The Great Western feel is carried through to these delightful coffee cups.
The Sheffield Tap is a superb example of a station bar that has been restored after decades of disuse & neglect. It really is a gem. In 2008 friends Jamie Hawksworth & Jon Holdsworth began restoring the former Edwardian bar in the main station building with the help of a grant from the Railway Heritage Trust. The rooms had been vandalised & left to rot by BR, who finally locked up & abandoned them in 1976. The restoration of the Grade 2 listed rooms has been extensive & it’s a joy to behold. The place has been such a success that it’s extended from the original bar & taken over the former First Class dining room next door. This has allowed them to install a micro brewery on the premises. There’s always an impressive range of hand pulled real ales & bottled beers on sale, making the Tap a ‘must visit’ location for beer lovers. I love sitting here with a pint, admiring the quality of the restoration work whilst watching the trains go by outside.
The pair have since gone on to open a splendid bar at York station as well as two bars at Euston, the Euston Tap & the Cider Tap – all are well worth a visit.
What a gem! The refurbished bar, tiling & restored ceiling in the Sheffield Tap – back from the dead after years of deeliction.
The gorgeous former First Class Dining Room has been reopened as the Tap extension, which housies the microbrewery.
How’s this for a stylish place to enjoy a beer whilst waiting for a train? The former First Class dining room.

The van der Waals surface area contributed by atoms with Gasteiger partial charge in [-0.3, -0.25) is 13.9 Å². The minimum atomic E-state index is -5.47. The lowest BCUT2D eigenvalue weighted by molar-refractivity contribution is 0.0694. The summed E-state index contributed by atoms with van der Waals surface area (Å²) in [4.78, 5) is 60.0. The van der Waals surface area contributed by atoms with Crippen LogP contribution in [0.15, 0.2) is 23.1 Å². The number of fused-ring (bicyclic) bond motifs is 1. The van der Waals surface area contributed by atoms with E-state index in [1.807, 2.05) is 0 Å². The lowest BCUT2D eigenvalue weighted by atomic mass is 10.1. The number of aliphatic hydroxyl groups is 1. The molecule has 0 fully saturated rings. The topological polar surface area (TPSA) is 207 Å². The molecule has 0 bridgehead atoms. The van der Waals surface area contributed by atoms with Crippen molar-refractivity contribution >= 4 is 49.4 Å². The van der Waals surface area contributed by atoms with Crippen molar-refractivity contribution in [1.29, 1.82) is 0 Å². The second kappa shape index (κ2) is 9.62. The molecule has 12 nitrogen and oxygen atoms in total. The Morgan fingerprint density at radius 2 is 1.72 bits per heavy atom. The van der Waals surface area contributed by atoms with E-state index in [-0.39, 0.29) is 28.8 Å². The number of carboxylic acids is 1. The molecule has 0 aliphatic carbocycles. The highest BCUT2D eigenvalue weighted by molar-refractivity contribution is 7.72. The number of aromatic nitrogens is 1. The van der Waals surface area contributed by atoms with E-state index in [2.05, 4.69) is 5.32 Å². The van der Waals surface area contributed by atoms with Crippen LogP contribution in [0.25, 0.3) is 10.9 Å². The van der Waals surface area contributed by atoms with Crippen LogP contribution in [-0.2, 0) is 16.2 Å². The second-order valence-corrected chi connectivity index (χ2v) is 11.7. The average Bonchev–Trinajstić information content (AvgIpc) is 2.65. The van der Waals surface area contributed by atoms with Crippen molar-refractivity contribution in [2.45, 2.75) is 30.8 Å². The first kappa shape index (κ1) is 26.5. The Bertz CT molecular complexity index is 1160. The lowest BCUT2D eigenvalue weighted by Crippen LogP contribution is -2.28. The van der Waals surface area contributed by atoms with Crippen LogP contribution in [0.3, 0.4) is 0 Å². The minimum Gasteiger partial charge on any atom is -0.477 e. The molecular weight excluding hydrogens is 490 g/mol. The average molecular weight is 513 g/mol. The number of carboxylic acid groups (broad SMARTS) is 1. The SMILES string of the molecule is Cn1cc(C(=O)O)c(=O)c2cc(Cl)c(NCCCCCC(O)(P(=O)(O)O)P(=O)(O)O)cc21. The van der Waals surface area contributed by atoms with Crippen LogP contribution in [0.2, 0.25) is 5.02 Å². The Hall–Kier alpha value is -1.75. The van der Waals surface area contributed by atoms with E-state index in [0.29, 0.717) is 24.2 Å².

This little station building on the Bedford-Bletchley line has been leased from Network Rail and managed by Bedfordshire Rural Communities Charity. The project was instigated by Marston Vale Community Rail Partnership. Having been derelict for many years the building underwent a 5 year restoration before reopening as a visitor centre & lovely little cafe in 2013. The building is staffed entirely by local volunteers. I visited in summer last year & was really impressed with the quality of the food, much of which (like the cakes) is made by the volunteers. As well as the indoor cafe the station has an outdoor seating area. The project is a great example of a community coming together to bring back a station to life.
The outdoor seating area at Ridgmont is a real sun trap in the summer.
Inside the tea room at Ridgmont
Another view of the tea room – and some of the delicious cakes baked by volunteers…
The old booking office has been turned into a museum. Volunteers are happy to give you a guided tour & talk about the history & significance of the exhibits
Another long-standing gem, this two room bar dates from 1912 & is still in use –although nowadays privately owned. The bar retains its original mahogany fittings, marbled topped and terrazo floor, whilst the walls are full of various items of railwayana from all over the world. There’s also an outdoor seating area on the concourse, sheltered from the elements by the glazed roof. You can always find a good selection of real ales on sale, as well meals & snacks. I really enjoy sitting outside herein the summer as the bar almost disappears behind a wall of flowers growing from the multitude of baskets & boxes adorning the walls.
The bar at Bridlington is a fascinating room to explore. It’s said that the crack in the floor is the aftermath of a particularly bad ‘heavy shut’ in years gone by…
Another view of the bar looking towards the door out onto the concourse.
The dining area & counter in the station bar.
– I did mention that wall of flowers on the concourse!
If you’d like to learn more about the valuable work of the Railway Heritage Trust, visit their website at;